The antigen-presenting molecule MR1 presents vitamin B-related antigens (VitB antigens) to mucosal-associated invariant T (MAIT) cells through an uncharacterized pathway. We show that MR1, unlike other antigen-presenting molecules, does not constitutively present self-ligands. In the steady state it accumulates in a ligand-receptive conformation within the endoplasmic reticulum. VitB antigens reach this location and form a Schiff base with MR1, triggering a molecular switch that allows MR1-VitB antigen complexes to traffic to the plasma membrane. These complexes are endocytosed with kinetics independent of the affinity of the MR1-ligand interaction and are degraded intracellularly, although some MR1 molecules acquire new ligands during passage through endosomes and recycle back to the surface. MR1 antigen presentation is characterized by a rapid off-on-off mechanism that is strictly dependent on antigen availability.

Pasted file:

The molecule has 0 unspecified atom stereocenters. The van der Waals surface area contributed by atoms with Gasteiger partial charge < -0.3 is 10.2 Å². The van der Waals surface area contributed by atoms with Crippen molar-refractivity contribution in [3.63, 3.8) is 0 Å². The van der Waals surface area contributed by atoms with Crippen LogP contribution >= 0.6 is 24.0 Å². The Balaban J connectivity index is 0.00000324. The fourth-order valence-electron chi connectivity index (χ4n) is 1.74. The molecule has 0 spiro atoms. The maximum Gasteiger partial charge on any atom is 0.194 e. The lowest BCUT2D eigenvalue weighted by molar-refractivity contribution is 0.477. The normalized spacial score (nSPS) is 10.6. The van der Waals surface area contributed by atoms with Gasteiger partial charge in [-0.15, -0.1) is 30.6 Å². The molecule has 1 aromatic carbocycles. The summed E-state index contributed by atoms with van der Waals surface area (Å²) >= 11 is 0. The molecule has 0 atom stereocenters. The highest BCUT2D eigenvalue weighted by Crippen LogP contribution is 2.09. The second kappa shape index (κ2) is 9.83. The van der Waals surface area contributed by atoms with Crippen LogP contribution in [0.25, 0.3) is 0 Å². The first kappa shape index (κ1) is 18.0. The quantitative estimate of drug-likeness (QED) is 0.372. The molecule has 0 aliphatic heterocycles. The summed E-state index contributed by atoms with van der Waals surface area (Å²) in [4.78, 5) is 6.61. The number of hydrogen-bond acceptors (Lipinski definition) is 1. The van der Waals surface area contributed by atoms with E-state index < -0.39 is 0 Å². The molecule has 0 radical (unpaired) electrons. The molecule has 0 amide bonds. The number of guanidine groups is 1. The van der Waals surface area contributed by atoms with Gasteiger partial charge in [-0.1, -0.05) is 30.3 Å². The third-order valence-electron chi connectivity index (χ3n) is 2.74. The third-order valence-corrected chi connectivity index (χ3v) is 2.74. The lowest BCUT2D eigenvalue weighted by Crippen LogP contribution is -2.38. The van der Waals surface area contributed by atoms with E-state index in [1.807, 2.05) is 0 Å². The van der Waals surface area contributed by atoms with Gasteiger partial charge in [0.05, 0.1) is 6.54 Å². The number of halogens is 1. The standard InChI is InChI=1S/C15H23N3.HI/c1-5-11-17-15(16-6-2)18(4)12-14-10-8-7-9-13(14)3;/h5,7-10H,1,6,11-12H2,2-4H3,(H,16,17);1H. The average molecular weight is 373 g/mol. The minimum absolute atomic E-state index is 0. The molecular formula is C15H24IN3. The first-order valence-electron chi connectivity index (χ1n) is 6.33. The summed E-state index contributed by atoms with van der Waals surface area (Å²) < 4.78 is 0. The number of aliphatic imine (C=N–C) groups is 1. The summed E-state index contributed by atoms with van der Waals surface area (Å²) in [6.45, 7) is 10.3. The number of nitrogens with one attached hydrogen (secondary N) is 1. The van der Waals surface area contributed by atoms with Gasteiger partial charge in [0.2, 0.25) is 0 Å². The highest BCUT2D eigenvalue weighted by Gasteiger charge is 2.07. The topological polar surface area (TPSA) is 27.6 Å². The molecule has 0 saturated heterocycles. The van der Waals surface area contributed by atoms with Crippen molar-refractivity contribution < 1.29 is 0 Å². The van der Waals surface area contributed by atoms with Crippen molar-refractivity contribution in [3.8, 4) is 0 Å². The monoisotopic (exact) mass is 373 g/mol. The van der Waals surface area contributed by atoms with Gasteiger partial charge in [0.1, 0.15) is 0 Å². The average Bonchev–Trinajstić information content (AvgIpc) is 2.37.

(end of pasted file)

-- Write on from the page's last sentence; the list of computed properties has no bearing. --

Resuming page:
- antigen processing and presentation
- innate immune cells